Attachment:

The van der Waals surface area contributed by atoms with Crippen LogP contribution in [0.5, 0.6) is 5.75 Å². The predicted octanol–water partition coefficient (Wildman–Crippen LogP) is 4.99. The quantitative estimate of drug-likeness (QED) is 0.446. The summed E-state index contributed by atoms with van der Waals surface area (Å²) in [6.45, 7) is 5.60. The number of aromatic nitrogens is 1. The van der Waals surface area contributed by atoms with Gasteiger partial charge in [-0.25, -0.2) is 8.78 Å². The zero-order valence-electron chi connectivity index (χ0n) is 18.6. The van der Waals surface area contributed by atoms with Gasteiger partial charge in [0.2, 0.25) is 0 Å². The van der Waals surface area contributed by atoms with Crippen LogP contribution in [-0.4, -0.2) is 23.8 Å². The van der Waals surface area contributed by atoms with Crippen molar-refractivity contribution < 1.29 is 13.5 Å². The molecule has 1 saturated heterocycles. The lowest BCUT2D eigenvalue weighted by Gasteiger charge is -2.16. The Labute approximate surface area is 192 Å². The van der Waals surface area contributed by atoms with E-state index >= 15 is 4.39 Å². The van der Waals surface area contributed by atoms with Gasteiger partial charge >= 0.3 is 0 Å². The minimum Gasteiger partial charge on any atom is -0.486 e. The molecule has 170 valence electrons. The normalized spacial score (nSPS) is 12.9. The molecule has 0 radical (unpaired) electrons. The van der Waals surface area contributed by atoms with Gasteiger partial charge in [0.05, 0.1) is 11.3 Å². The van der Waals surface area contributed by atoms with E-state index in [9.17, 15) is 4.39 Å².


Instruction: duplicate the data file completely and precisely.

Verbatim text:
The van der Waals surface area contributed by atoms with Crippen LogP contribution in [0.5, 0.6) is 5.75 Å². The predicted octanol–water partition coefficient (Wildman–Crippen LogP) is 4.99. The quantitative estimate of drug-likeness (QED) is 0.446. The summed E-state index contributed by atoms with van der Waals surface area (Å²) in [6.45, 7) is 5.60. The number of aromatic nitrogens is 1. The van der Waals surface area contributed by atoms with Gasteiger partial charge in [-0.25, -0.2) is 8.78 Å². The zero-order valence-electron chi connectivity index (χ0n) is 18.6. The van der Waals surface area contributed by atoms with Gasteiger partial charge in [0.2, 0.25) is 0 Å². The van der Waals surface area contributed by atoms with Crippen LogP contribution in [-0.4, -0.2) is 23.8 Å². The van der Waals surface area contributed by atoms with Crippen molar-refractivity contribution < 1.29 is 13.5 Å². The molecule has 1 saturated heterocycles. The lowest BCUT2D eigenvalue weighted by Gasteiger charge is -2.16. The Labute approximate surface area is 192 Å². The van der Waals surface area contributed by atoms with E-state index >= 15 is 4.39 Å². The van der Waals surface area contributed by atoms with Gasteiger partial charge >= 0.3 is 0 Å². The minimum Gasteiger partial charge on any atom is -0.486 e. The molecule has 170 valence electrons. The normalized spacial score (nSPS) is 12.9. The molecule has 0 radical (unpaired) electrons. The van der Waals surface area contributed by atoms with Gasteiger partial charge in [0.05, 0.1) is 11.3 Å². The van der Waals surface area contributed by atoms with E-state index in [9.17, 15) is 4.39 Å².